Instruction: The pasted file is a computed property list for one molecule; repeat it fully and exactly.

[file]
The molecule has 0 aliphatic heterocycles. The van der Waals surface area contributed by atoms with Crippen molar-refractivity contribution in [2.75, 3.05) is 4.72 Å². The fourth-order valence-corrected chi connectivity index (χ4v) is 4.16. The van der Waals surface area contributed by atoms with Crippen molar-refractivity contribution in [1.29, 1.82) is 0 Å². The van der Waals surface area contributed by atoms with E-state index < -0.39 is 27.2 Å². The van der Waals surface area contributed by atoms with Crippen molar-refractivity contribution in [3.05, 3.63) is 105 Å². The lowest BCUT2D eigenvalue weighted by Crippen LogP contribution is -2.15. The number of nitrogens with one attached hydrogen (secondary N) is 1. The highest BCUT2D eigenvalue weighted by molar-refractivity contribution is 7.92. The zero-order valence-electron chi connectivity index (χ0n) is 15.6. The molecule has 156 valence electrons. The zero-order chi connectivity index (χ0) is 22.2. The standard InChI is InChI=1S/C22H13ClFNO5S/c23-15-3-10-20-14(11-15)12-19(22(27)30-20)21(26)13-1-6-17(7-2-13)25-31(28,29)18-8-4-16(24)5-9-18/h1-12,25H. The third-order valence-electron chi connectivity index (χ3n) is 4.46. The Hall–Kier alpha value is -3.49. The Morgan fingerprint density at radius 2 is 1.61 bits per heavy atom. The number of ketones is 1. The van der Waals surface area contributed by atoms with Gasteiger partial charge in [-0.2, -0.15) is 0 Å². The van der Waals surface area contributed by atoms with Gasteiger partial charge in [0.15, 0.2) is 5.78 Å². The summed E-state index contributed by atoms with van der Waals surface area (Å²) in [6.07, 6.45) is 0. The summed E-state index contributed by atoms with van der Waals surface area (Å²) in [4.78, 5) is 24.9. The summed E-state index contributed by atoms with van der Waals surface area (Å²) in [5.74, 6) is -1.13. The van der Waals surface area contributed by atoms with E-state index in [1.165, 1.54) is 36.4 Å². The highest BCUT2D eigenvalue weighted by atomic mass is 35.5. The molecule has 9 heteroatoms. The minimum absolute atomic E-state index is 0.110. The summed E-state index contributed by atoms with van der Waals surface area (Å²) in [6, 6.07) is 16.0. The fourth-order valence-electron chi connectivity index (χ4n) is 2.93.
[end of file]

The molecule has 0 aliphatic heterocycles. The van der Waals surface area contributed by atoms with Crippen molar-refractivity contribution in [2.75, 3.05) is 4.72 Å². The fourth-order valence-corrected chi connectivity index (χ4v) is 4.16. The van der Waals surface area contributed by atoms with Crippen molar-refractivity contribution in [1.29, 1.82) is 0 Å². The van der Waals surface area contributed by atoms with E-state index < -0.39 is 27.2 Å². The van der Waals surface area contributed by atoms with Crippen molar-refractivity contribution in [3.05, 3.63) is 105 Å². The lowest BCUT2D eigenvalue weighted by Crippen LogP contribution is -2.15. The number of nitrogens with one attached hydrogen (secondary N) is 1. The highest BCUT2D eigenvalue weighted by molar-refractivity contribution is 7.92. The zero-order valence-electron chi connectivity index (χ0n) is 15.6. The molecule has 156 valence electrons. The zero-order chi connectivity index (χ0) is 22.2. The standard InChI is InChI=1S/C22H13ClFNO5S/c23-15-3-10-20-14(11-15)12-19(22(27)30-20)21(26)13-1-6-17(7-2-13)25-31(28,29)18-8-4-16(24)5-9-18/h1-12,25H. The third-order valence-electron chi connectivity index (χ3n) is 4.46. The Hall–Kier alpha value is -3.49. The Morgan fingerprint density at radius 2 is 1.61 bits per heavy atom. The number of ketones is 1. The van der Waals surface area contributed by atoms with Gasteiger partial charge in [-0.2, -0.15) is 0 Å². The van der Waals surface area contributed by atoms with Gasteiger partial charge in [0.15, 0.2) is 5.78 Å². The summed E-state index contributed by atoms with van der Waals surface area (Å²) in [6.07, 6.45) is 0. The summed E-state index contributed by atoms with van der Waals surface area (Å²) in [4.78, 5) is 24.9. The summed E-state index contributed by atoms with van der Waals surface area (Å²) in [5.74, 6) is -1.13. The van der Waals surface area contributed by atoms with E-state index in [1.165, 1.54) is 36.4 Å². The highest BCUT2D eigenvalue weighted by atomic mass is 35.5. The molecule has 9 heteroatoms. The minimum absolute atomic E-state index is 0.110. The summed E-state index contributed by atoms with van der Waals surface area (Å²) in [6, 6.07) is 16.0. The fourth-order valence-electron chi connectivity index (χ4n) is 2.93.